I decided for World Suicide Prevention Day to write about how my father's death by suicide has protected me, personally, from dying by suicide. I believe I am among many survivors of suicide loss who would say -- without being one bit melodramatic -- that they might have died by suicide had they not experienced the suicide of a loved one.
My experience with suicidal thinking stems in part from the fact that I was a practicing addict from when I was 18 years old until I was 36. There are two incidents from that part of my life that illustrate the connection, for me, between addiction and suicide.
Sometime in early 1990 (just a few months before I got clean for good), I did something that I believe went beyond being "high-risk behavior." About three times within a couple of weeks, I got as drunk as I could get, then smoked one more joint, and drove down Highway 73 south of Martin, S.D. so fast that my car would barely stay on the road -- daring God to kill me the whole way. This would be at three or four in the morning, and I'd cover the 18 miles between Martin and Merriman, Neb. in a dozen minutes. Then I'd turn around in the parking lot of the Sand Bar and drive back north, following the speed limit (more or less), listening to rock-and-roll, and reflecting on the meaning of my life. That seems like a first cousin to suicidal behavior to me, although I didn't think of myself as wanting to die at the time.
Before that, in November 1988 -- after I'd actually been clean for a year -- something else had happened that also seems to me now to be closely related to suicidal thinking and behavior. That yearlong stretch of sobriety was the fourth time in the 1980s that I had gotten clean (each time before, for about six to eight months), but I had always relapsed. And I was about to relapse again, which felt extremely pitiful to me, for the fact is that I was going back to using because I was just as miserable clean as I ever was using -- and it seemed like there was no end in sight. I recall my mental process precisely: I thought, "I must be an example of the kind of addict I've heard about (in 12-Step meetings) who is inherently incapable of getting clean and whose purpose is to serve as an example to others -- that people who don't sober up are doomed to "jails, institutions, or death" (in the parlance of Narcotics Anonymous). I truly believed, at the age of 34, that I was doomed to die of addiction, yet I was choosing to relapse. Again, I would not characterize my point of view as wanting to die but rather as accepting that I likely was going to die.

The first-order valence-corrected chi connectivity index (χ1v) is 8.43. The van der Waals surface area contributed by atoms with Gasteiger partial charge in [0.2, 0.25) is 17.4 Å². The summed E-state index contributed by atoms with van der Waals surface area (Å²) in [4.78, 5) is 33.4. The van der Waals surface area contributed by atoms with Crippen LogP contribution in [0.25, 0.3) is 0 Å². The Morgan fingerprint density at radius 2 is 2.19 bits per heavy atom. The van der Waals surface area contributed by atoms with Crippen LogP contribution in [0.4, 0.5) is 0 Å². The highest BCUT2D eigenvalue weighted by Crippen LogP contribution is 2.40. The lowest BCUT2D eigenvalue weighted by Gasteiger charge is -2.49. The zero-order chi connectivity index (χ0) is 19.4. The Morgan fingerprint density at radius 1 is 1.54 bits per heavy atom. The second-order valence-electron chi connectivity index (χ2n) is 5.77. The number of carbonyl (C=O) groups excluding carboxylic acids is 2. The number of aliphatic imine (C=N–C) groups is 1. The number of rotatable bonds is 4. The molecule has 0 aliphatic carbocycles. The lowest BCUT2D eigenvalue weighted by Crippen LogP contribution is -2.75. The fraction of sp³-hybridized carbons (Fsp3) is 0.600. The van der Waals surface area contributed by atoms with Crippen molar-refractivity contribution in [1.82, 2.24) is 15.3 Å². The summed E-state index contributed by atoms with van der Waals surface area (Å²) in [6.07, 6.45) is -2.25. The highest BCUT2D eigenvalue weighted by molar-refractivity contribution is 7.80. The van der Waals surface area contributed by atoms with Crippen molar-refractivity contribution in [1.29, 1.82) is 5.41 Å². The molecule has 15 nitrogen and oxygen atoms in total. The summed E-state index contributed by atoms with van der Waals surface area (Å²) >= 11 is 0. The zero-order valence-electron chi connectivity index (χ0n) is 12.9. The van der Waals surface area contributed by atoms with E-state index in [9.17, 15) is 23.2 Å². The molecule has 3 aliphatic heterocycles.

The other factor in my experience with suicidal thinking is related to the fact that I have Major Depressive Disorder. As I said, I got clean in 1990 -- and once I was totally free of alcohol and drugs, my depression came to the foreground. I was actually diagnosed with MDD in about 1985, but I did not get treated for it until after my first full-blown Major Depressive Episode, which unfolded over the first eight months of 1999. I was as depressed as a person can be, short of having psychotic features, and I was frightened by how suicidal I felt. I lost 30 pounds; I woke up daily in the wee hours anxiety-ridden and couldn't go back to sleep; I was despondent; and I had a profound experience with suicidal feelings.
I was living temporarily in Oakland, and my girlfriend-at-the-time and I went one day to visit the Golden Gate Bridge (I had never been over it). We parked on the Marin County side and started walking back across the bridge. I got a couple of hundred yards out and started slowing down as I saw the distance from the bridge to the ground increasing and increasing -- and then I stopped. I told my girlfriend that I had to go back to the car, that I couldn't walk out any farther, because, I said, "I feel like I'll be sucked over the rail" (this was not about fear of heights: it was about fear of suicide beyond my ability to control my actions). I was haunted by suicidal thoughts for three or four months that spring.
But the point is that I didn't want to kill myself in any of these instances! Not only did I not want to kill myself: I wasn't going to kill myself, no matter what (unless I was literally not in control of my actions). Most importantly, my feeling of "no matter what" came directly from the fact that my father died by suicide. Since 1999, I've had one other depressive episode that severe (because I quit taking my medication, an experiment I'm never going to try again, but that's another story). That more recent episode was at its most severe for about three months, and the same thing happened again. I was frighteningly suicidal. It wasn't so much like I was having suicidal thoughts as it was like suicidal thoughts were having their way with me. Once again, I did not want to kill myself, I was determined not to kill myself, and at the heart of my motivation for staying alive was the fact that my dad killed himself.
I cannot say that I would have died by suicide had my father not done so, but I can say with absolute certainty that his having done so was a primary cause of my not killing myself several painfully specific times in my life. And although this story is about me, I believe an important aspect of the experience of survivors of suicide loss generally involves how we come to take good care of ourselves -- including being determined not to kill ourselves -- because of what happend to our loved ones. Certainly as a group, survivors are at higher risk for suicide than the general population, but I believe there are many among us who feel absolutely committed not to die that way, no matter what.© 2013 Unified Community Solutions. All Rights Reserved.